He’s a fantastic villain. You know he’s a villain from the start, the characters on the show know he’s a villain from the start. Yet he still somehow manages to win. Unlike most villains, he’s not a villain because he’s evil at heart. He’s just selfish and thinks he can do whatever the hell he wants. Most of the time, he can and does do whatever he wants. His ultimate betrayal in the end is only fueled because his life is in danger from someone even worse (I won’t give away too many spoilers here). He ends up betraying his threatener and helping the Torchwood team, but only because he’s pissed about being manipulated. No one owns him, and he’ll do whatever he has to in order to do whatever he wants. He’s a well-rounded villain with a clear goal and purpose.

I haven’t read the children’s book, so everything I have to say about Howl is from the movie. There are other things I like about him other than he’s incredibly attractive and voiced by Christian Bale in the English dub, I promise!

It’s early and easily established that Howl is selfish. He uses his magic for himself and does what he wants. He doesn’t pay much attention to others. He’s so vain that he has a dark magic meltdown when Sophie’s cleaning of the bathroom makes his blonde hair go orange. Once it fades to black, he lies in the bed as if he’s physically ill. He behaves like a child.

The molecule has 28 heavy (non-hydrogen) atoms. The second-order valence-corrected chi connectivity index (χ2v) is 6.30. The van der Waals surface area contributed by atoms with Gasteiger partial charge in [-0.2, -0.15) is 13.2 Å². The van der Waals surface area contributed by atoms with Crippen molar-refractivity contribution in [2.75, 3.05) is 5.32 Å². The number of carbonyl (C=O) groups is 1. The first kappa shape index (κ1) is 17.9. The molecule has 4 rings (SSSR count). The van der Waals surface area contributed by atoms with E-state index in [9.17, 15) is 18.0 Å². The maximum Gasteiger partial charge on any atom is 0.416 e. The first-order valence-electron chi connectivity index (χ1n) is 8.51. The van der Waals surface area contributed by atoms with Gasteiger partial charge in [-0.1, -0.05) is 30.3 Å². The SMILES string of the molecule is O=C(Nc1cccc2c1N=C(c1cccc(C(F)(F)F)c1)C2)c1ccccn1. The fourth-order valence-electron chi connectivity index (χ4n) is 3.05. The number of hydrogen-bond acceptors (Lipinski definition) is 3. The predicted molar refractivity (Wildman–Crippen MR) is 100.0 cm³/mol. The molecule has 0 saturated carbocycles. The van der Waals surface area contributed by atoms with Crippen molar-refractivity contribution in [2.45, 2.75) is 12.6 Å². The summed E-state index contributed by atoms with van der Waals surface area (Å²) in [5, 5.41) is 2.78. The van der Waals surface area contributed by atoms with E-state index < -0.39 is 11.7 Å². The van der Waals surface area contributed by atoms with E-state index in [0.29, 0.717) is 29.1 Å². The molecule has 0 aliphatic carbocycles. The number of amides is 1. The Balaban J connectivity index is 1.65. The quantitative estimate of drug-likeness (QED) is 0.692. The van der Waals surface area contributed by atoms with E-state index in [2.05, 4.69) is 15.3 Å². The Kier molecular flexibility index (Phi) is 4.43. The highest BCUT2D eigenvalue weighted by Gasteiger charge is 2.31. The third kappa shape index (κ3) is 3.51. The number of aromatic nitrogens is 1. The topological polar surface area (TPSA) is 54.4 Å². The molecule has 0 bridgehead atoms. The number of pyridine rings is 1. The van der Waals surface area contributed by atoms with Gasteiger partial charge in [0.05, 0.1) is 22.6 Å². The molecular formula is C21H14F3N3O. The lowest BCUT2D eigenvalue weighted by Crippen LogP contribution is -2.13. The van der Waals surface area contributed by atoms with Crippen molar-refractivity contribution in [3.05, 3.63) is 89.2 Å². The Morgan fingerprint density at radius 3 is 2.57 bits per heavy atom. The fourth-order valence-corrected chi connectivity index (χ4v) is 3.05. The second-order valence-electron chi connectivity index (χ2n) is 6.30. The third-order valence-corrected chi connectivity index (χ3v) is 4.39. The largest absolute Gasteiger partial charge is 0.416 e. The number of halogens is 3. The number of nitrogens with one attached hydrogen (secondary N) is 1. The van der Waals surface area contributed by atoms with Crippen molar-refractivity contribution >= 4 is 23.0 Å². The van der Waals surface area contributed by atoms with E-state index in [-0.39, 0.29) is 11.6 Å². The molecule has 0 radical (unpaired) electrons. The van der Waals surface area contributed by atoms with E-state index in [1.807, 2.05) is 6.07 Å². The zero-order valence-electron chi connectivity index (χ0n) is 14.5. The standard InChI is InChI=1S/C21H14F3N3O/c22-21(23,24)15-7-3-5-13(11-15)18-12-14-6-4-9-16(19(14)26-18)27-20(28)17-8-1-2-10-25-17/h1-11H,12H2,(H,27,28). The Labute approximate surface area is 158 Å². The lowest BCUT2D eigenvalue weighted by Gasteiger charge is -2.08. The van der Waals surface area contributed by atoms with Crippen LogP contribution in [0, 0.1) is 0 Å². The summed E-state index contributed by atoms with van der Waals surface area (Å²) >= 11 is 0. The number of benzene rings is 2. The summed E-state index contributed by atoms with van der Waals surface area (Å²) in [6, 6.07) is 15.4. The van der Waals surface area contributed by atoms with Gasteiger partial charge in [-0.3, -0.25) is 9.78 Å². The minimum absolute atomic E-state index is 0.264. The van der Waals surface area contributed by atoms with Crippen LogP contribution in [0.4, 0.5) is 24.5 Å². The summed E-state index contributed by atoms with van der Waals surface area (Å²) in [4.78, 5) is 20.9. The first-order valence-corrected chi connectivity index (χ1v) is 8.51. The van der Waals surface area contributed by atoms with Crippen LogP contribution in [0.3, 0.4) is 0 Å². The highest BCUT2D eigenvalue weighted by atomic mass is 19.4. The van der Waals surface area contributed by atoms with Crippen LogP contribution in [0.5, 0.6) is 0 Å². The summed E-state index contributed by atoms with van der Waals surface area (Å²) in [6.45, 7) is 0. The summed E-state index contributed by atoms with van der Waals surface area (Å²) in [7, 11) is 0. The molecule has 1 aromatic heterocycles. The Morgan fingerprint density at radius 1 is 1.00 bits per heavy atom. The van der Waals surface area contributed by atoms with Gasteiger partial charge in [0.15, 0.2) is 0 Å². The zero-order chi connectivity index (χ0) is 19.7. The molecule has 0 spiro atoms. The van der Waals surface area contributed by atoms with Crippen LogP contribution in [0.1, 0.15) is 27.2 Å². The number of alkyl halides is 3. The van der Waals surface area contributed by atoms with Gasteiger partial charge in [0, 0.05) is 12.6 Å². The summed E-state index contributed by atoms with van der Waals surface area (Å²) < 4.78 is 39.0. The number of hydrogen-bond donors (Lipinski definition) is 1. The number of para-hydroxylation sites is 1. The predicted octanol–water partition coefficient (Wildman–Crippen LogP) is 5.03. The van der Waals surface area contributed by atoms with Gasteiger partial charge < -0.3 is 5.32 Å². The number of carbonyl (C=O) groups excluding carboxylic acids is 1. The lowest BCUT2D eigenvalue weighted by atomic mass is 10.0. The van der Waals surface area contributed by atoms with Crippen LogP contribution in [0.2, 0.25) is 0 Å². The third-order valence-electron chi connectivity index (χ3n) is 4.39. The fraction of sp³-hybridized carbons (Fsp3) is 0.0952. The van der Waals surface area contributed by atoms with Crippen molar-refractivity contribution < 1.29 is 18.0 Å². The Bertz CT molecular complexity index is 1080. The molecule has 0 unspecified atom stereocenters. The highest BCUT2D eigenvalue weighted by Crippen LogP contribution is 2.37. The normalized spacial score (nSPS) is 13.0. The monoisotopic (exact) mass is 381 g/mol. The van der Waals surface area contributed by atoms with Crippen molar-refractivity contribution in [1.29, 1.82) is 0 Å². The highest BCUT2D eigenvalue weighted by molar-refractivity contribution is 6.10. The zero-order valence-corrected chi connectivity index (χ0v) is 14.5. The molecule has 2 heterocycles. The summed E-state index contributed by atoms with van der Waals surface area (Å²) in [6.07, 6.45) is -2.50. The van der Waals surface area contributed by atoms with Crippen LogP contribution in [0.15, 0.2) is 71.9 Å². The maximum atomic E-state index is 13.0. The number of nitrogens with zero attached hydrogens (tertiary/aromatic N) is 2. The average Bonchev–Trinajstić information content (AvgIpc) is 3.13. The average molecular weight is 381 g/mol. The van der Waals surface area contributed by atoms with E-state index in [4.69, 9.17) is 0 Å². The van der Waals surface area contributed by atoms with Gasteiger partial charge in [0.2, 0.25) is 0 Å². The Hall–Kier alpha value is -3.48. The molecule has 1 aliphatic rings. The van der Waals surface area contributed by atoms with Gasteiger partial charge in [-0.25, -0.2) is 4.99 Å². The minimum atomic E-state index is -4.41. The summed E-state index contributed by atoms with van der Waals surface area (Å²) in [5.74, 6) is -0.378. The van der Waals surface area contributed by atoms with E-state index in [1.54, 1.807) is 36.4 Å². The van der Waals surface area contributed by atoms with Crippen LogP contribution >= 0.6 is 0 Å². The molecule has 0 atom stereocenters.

But as the show goes on, his true character is revealed. He won’t help the king’s war by transforming himself into a monster because it would harm him. After enough times, he won’t be able to change back. He moves around to keep himself out of the grasp of the Witch of the Waste, because she would probably use him to do some truly evil things. While he plays around with women, he doesn’t eat their hearts like he’s rumored to. His favorite place in the world was a cabin he studied in when he was a child. He loves Sophie so much that he gives up all of his freedom and cowardice in order to protect her. The selfishness is not a complete fabrication. But it is only one facet of his personality among a lot of other things. He’s a character that rings true because he’s as three dimensional as the people that we walk among every day.